Quantcast

Saudi Arabia Plans to Launch the Most Ambitious Solar Energy Program on Earth

Energy

EcoWatch

Saudi Arabia, the world's largest oil producer, announced plans to launch an ambitious solar energy program capable of generating 41,000 megawatts of power over the next two decades to support one-third of electricity production by 2032.

The solar energy produced is expected to create upwards of 2 million new jobs and offset about 44 million tons of carbon dioxide, or the equivalent of 10 million less cars on the road.

Guiding the effort is the King Adbdullah City for Atomic and Renewable Energy (KA-CARE). In a report from Bloomberg Businessweek on the recent announcement, Maher al- Odan, a consultant with KA-CARE, explained the country’s strategy, “We are not only looking for building solar plants. We want to run a sustainable solar energy sector that will become a driver for the domestic energy for years to come.”

Does the move portend a foreseeable end to Saudi Arabia's colossal crude oil production? Probably not. But it does signal a move to capitalize on an even more abundant natural resource—the sun. And this move will definitively put Saudi Arabia in the driver's seat as the world leader in renewable energy production and exports.

Will the U.S. take a cue from Saudi Arabia and reconsider its stance toward a renewable energy future? One thing is for certain, the rest of the world isn't waiting for the U.S. to take the lead.

Stay current on renewable energy news by clicking here.

EcoWatch Daily Newsletter

A man wearing a protective mask sits on the lawn in front of the Australian Parliament house in Canberra, Australia on Jan. 1, 2020. The level of air pollution in Canberra is the highest in the world on some days. Daniiielc / iStock / Getty Images Plus

Researchers now say there is "no safe level" of air pollution exposure after a large-scale study found a correlation between exposure to fine particle matter, known as PM2.5, and cardiac arrests, according to the The Sydney Morning Herald.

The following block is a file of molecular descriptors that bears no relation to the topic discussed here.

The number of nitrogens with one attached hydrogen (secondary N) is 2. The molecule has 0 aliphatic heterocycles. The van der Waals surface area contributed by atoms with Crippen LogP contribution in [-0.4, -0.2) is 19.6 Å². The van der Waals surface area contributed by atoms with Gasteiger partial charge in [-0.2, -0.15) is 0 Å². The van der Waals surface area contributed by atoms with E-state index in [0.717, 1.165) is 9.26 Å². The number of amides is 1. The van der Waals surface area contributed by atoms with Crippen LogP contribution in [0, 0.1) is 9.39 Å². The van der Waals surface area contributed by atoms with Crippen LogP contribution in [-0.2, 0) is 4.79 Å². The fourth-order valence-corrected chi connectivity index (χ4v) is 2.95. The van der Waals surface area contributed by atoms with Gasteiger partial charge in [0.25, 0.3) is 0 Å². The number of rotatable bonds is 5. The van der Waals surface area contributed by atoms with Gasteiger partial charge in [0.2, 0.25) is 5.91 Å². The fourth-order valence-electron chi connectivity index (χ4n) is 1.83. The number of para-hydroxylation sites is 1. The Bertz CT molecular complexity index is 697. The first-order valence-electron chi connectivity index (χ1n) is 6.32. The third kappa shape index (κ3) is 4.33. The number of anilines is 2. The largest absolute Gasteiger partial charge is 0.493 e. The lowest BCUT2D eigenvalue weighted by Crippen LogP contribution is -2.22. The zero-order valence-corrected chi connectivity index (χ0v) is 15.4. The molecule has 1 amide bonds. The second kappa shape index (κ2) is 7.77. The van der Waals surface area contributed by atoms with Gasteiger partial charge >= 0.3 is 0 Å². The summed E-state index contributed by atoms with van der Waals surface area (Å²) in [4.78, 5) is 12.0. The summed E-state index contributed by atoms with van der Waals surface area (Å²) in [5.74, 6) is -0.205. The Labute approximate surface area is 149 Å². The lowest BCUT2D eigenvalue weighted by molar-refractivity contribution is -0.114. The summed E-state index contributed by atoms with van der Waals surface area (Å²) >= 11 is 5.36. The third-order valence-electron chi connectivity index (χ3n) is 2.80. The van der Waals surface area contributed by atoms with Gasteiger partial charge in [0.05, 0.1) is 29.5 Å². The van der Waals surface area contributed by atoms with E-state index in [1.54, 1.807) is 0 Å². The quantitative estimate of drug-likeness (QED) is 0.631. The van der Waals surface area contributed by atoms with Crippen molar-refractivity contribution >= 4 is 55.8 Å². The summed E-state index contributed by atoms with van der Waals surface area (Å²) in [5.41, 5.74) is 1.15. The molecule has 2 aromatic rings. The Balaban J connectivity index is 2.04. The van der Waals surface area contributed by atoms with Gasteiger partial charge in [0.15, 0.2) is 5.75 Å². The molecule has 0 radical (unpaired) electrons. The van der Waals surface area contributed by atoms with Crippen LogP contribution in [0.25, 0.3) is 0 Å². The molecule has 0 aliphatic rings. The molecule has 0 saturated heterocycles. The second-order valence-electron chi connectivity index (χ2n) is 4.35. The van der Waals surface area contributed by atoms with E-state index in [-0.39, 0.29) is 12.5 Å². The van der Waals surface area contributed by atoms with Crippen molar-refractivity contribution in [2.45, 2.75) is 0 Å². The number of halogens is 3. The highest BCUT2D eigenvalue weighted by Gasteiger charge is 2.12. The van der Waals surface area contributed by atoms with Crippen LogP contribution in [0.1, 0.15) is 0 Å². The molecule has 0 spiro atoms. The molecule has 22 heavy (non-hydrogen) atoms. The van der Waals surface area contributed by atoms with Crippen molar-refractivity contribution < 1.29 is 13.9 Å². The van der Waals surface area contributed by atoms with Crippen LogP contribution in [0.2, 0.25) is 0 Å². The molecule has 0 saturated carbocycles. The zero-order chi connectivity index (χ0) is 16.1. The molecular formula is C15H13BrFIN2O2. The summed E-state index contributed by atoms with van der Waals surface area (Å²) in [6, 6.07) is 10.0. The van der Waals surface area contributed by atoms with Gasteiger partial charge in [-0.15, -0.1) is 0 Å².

Read More
The British Medical Journal announced a fossil fuel divestment campaign. Andrew Matthews / PA Images via Getty Images

By Andrea Germanos

Respected medical journal The BMJ drew praise online from climate activists and medical professionals for its newly-announced fossil fuel divestment campaign.

Read More
Sponsored
A roller coaster on the Jersey Shore flooded after Hurricane Sandy. Photo credit: Hurricane_Sandy_New_Jersey_Pier.jpg: Master Sgt. Mark C. Olsen / U.S. Air Force / New Jersey National Guard / CC BY 2.0

New Jersey will be the first state in the U.S. to require builders to take the climate crisis into consideration before seeking permission for a project.

Read More
Workers selectively harvest slightly under-ripe Syrah grapes to make a Blanc de Noir wine for the Israeli winery Zaza on Aug. 6, 2019 in central Israel. Israeli vintners are harvesting their grapes earlier than they did a decade ago due to shorter winters and more intense summers. David Silverman / Getty Images

The climate crisis may be coming for your favorite wines.

Read More
An aerial view of a neighborhood destroyed by the Camp Fire on Nov. 15, 2018 in Paradise, Calif. Justin Sullivan / Getty Images

Respecting scientists has never been a priority for the Trump Administration. Now, a new investigation from The Guardian revealed that Department of the Interior political appointees sought to play up carbon emissions from California's wildfires while hiding emissions from fossil fuels as a way to encourage more logging in the national forests controlled by the Interior department.

Read More